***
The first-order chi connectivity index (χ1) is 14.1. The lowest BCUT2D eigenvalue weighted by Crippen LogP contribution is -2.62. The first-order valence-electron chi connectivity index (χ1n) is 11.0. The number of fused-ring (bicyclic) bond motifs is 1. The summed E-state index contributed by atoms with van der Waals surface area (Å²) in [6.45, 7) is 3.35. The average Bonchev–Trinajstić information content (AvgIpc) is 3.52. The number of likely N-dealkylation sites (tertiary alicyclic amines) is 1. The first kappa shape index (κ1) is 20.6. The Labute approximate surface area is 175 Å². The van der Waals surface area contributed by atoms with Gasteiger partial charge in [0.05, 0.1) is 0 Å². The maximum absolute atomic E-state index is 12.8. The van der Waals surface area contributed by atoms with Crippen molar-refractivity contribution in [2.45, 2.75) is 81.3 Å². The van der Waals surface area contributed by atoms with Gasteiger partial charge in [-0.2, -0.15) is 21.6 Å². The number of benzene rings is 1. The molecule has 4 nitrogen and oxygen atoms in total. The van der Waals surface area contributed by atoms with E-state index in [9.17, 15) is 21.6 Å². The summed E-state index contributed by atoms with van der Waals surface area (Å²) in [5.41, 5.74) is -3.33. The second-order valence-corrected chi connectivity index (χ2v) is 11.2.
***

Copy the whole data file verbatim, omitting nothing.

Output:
The first-order chi connectivity index (χ1) is 14.1. The lowest BCUT2D eigenvalue weighted by Crippen LogP contribution is -2.62. The first-order valence-electron chi connectivity index (χ1n) is 11.0. The number of fused-ring (bicyclic) bond motifs is 1. The summed E-state index contributed by atoms with van der Waals surface area (Å²) in [6.45, 7) is 3.35. The average Bonchev–Trinajstić information content (AvgIpc) is 3.52. The number of likely N-dealkylation sites (tertiary alicyclic amines) is 1. The first kappa shape index (κ1) is 20.6. The Labute approximate surface area is 175 Å². The van der Waals surface area contributed by atoms with Gasteiger partial charge in [0.05, 0.1) is 0 Å². The maximum absolute atomic E-state index is 12.8. The van der Waals surface area contributed by atoms with Crippen molar-refractivity contribution in [2.45, 2.75) is 81.3 Å². The van der Waals surface area contributed by atoms with Gasteiger partial charge in [-0.2, -0.15) is 21.6 Å². The number of benzene rings is 1. The molecule has 4 nitrogen and oxygen atoms in total. The van der Waals surface area contributed by atoms with E-state index in [9.17, 15) is 21.6 Å². The summed E-state index contributed by atoms with van der Waals surface area (Å²) in [5.41, 5.74) is -3.33. The second-order valence-corrected chi connectivity index (χ2v) is 11.2.